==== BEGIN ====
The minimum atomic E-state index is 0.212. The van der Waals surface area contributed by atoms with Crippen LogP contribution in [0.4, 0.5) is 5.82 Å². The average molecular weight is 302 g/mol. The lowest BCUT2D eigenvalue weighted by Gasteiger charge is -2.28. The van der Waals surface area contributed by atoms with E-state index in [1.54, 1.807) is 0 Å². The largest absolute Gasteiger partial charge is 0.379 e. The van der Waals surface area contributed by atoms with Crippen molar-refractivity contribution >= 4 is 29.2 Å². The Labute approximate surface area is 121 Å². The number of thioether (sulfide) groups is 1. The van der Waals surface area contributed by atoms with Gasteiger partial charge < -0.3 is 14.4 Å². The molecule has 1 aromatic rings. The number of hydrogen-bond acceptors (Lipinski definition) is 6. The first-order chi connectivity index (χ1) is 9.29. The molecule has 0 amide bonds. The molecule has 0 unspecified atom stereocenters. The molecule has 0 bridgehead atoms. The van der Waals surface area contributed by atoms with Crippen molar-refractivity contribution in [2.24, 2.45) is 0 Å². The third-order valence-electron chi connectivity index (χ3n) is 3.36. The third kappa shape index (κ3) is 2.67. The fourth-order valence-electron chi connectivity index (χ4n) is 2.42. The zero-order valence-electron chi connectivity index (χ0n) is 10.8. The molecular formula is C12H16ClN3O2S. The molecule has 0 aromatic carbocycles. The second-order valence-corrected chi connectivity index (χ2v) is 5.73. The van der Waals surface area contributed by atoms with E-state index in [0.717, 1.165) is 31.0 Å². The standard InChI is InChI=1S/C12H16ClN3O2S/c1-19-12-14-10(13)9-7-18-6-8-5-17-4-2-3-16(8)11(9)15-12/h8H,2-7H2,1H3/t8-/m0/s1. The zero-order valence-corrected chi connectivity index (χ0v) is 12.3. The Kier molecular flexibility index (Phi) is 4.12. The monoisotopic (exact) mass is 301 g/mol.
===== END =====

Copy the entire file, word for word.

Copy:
The minimum atomic E-state index is 0.212. The van der Waals surface area contributed by atoms with Crippen LogP contribution in [0.4, 0.5) is 5.82 Å². The average molecular weight is 302 g/mol. The lowest BCUT2D eigenvalue weighted by Gasteiger charge is -2.28. The van der Waals surface area contributed by atoms with E-state index in [1.54, 1.807) is 0 Å². The largest absolute Gasteiger partial charge is 0.379 e. The van der Waals surface area contributed by atoms with Crippen molar-refractivity contribution >= 4 is 29.2 Å². The Labute approximate surface area is 121 Å². The number of thioether (sulfide) groups is 1. The van der Waals surface area contributed by atoms with Gasteiger partial charge < -0.3 is 14.4 Å². The molecule has 1 aromatic rings. The number of hydrogen-bond acceptors (Lipinski definition) is 6. The first-order chi connectivity index (χ1) is 9.29. The molecule has 0 amide bonds. The molecule has 0 unspecified atom stereocenters. The molecule has 0 bridgehead atoms. The van der Waals surface area contributed by atoms with Crippen molar-refractivity contribution in [2.24, 2.45) is 0 Å². The third-order valence-electron chi connectivity index (χ3n) is 3.36. The third kappa shape index (κ3) is 2.67. The fourth-order valence-electron chi connectivity index (χ4n) is 2.42. The zero-order valence-electron chi connectivity index (χ0n) is 10.8. The molecular formula is C12H16ClN3O2S. The molecule has 0 aromatic carbocycles. The second-order valence-corrected chi connectivity index (χ2v) is 5.73. The van der Waals surface area contributed by atoms with E-state index in [0.717, 1.165) is 31.0 Å². The standard InChI is InChI=1S/C12H16ClN3O2S/c1-19-12-14-10(13)9-7-18-6-8-5-17-4-2-3-16(8)11(9)15-12/h8H,2-7H2,1H3/t8-/m0/s1. The zero-order valence-corrected chi connectivity index (χ0v) is 12.3. The Kier molecular flexibility index (Phi) is 4.12. The monoisotopic (exact) mass is 301 g/mol.